I love our generation. We have learned to monopolize on things older generations would have never thought of.
As of late, becoming a social media influencer has been the holy grail for hundreds of young adults around the world. YouTube, Instagram, Vine, and other apps have made everyday people a celebrity within months. All it takes is some good content and a strong following, and next thing you know, you're getting paid to entertain from the comfort of your own home.
But what happens when your home becomes uncomfortable to work from?
What we as viewers often forget is that these are still regular people, and the trials and tribulations of life don't somehow just skip over them because they choose to share their lives with us.
I wouldn't say I'm a consistent YouTube watcher, but I have my few people that I enjoy watching. Recently, I have noticed a lot of them have either stopped posting as much or restrain from posting intimate content because of the harassment, negative comments, rumors, and for some, invasion of privacy they are now facing.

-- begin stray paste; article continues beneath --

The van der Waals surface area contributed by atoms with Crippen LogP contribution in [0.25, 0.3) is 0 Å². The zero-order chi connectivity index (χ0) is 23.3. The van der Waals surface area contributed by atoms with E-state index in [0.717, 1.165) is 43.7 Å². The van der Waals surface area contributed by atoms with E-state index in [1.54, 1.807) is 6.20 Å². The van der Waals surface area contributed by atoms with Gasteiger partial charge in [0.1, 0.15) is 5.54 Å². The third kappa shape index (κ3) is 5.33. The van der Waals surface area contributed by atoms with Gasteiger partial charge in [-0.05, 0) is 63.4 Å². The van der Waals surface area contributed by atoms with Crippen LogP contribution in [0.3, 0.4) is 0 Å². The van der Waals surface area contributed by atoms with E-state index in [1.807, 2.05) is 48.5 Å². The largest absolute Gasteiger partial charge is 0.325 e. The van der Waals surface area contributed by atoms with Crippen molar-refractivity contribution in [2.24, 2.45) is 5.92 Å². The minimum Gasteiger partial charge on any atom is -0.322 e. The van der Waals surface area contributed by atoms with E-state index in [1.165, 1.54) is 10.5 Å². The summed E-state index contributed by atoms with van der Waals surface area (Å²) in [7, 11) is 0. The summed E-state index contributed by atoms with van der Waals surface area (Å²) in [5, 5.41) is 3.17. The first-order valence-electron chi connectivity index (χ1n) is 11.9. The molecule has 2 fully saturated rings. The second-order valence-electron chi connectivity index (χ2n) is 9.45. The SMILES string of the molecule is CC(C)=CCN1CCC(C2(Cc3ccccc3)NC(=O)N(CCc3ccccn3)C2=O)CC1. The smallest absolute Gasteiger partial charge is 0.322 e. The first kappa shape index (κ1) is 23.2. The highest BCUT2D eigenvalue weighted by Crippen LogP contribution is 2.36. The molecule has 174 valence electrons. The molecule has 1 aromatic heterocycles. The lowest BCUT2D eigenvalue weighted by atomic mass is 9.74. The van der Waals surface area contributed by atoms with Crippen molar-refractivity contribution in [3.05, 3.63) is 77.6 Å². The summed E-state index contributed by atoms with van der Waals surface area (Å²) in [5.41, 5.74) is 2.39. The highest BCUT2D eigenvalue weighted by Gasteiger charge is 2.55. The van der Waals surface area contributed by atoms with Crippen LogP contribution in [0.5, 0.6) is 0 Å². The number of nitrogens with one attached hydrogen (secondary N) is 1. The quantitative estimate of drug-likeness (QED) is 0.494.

In the last week, I have seen two cases where influencers have been forced to change homes because they haven't felt safe or feel a loss of privacy due to fans or non-fans. For example, family YouTuber Austin McBroom and his family (known on YouTube as "The Ace Family") have moved at least three times and still struggle with security issues.
This is a serious issue by itself. But when you add in the fact that these people have young children in their homes, it becomes a larger issue.
I understand that most of the people are fans and just want to take pictures and show support, but there is a time and place for everything.
A person's home is not the place.
At the end of the day, they could choose to call the police on you, but they don't. If you love these influencers so much, you would leave them alone and learn to love them from a distance. After all, they are not required to entertain you.